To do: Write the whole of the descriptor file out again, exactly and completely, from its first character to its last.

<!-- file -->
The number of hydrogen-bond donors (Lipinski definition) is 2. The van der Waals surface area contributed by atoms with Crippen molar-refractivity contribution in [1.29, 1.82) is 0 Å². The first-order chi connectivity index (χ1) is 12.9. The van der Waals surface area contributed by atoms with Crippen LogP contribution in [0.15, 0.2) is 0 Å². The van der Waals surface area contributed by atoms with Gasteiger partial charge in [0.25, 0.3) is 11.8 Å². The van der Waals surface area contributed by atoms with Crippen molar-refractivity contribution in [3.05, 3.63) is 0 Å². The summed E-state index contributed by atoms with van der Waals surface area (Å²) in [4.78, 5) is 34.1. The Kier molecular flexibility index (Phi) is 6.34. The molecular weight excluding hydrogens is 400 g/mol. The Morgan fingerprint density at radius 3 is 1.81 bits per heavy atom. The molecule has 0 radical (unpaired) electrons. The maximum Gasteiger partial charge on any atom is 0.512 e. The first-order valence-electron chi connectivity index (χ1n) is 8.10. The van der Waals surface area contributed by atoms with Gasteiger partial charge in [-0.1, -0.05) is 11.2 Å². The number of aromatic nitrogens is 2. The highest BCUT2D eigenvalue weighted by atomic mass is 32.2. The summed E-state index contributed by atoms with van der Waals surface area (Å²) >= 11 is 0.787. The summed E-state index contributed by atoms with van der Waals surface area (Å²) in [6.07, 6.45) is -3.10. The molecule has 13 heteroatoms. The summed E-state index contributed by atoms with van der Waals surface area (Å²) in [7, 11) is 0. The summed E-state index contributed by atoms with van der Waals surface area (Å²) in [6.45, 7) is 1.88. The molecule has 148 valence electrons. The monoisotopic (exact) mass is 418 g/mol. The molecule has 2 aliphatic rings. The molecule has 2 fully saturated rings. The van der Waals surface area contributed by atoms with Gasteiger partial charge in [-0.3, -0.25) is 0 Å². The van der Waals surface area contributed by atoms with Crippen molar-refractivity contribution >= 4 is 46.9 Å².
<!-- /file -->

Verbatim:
The number of hydrogen-bond donors (Lipinski definition) is 2. The van der Waals surface area contributed by atoms with Crippen molar-refractivity contribution in [1.29, 1.82) is 0 Å². The first-order chi connectivity index (χ1) is 12.9. The van der Waals surface area contributed by atoms with Crippen LogP contribution in [0.15, 0.2) is 0 Å². The van der Waals surface area contributed by atoms with Gasteiger partial charge in [0.25, 0.3) is 11.8 Å². The van der Waals surface area contributed by atoms with Crippen molar-refractivity contribution in [3.05, 3.63) is 0 Å². The summed E-state index contributed by atoms with van der Waals surface area (Å²) in [4.78, 5) is 34.1. The Kier molecular flexibility index (Phi) is 6.34. The molecular weight excluding hydrogens is 400 g/mol. The Morgan fingerprint density at radius 3 is 1.81 bits per heavy atom. The molecule has 0 radical (unpaired) electrons. The maximum Gasteiger partial charge on any atom is 0.512 e. The first-order valence-electron chi connectivity index (χ1n) is 8.10. The van der Waals surface area contributed by atoms with Gasteiger partial charge in [-0.1, -0.05) is 11.2 Å². The number of aromatic nitrogens is 2. The highest BCUT2D eigenvalue weighted by atomic mass is 32.2. The summed E-state index contributed by atoms with van der Waals surface area (Å²) >= 11 is 0.787. The summed E-state index contributed by atoms with van der Waals surface area (Å²) in [6.07, 6.45) is -3.10. The molecule has 13 heteroatoms. The summed E-state index contributed by atoms with van der Waals surface area (Å²) in [7, 11) is 0. The summed E-state index contributed by atoms with van der Waals surface area (Å²) in [6.45, 7) is 1.88. The molecule has 148 valence electrons. The monoisotopic (exact) mass is 418 g/mol. The molecule has 2 aliphatic rings. The molecule has 2 fully saturated rings. The van der Waals surface area contributed by atoms with Gasteiger partial charge in [-0.3, -0.25) is 0 Å². The van der Waals surface area contributed by atoms with Crippen molar-refractivity contribution >= 4 is 46.9 Å².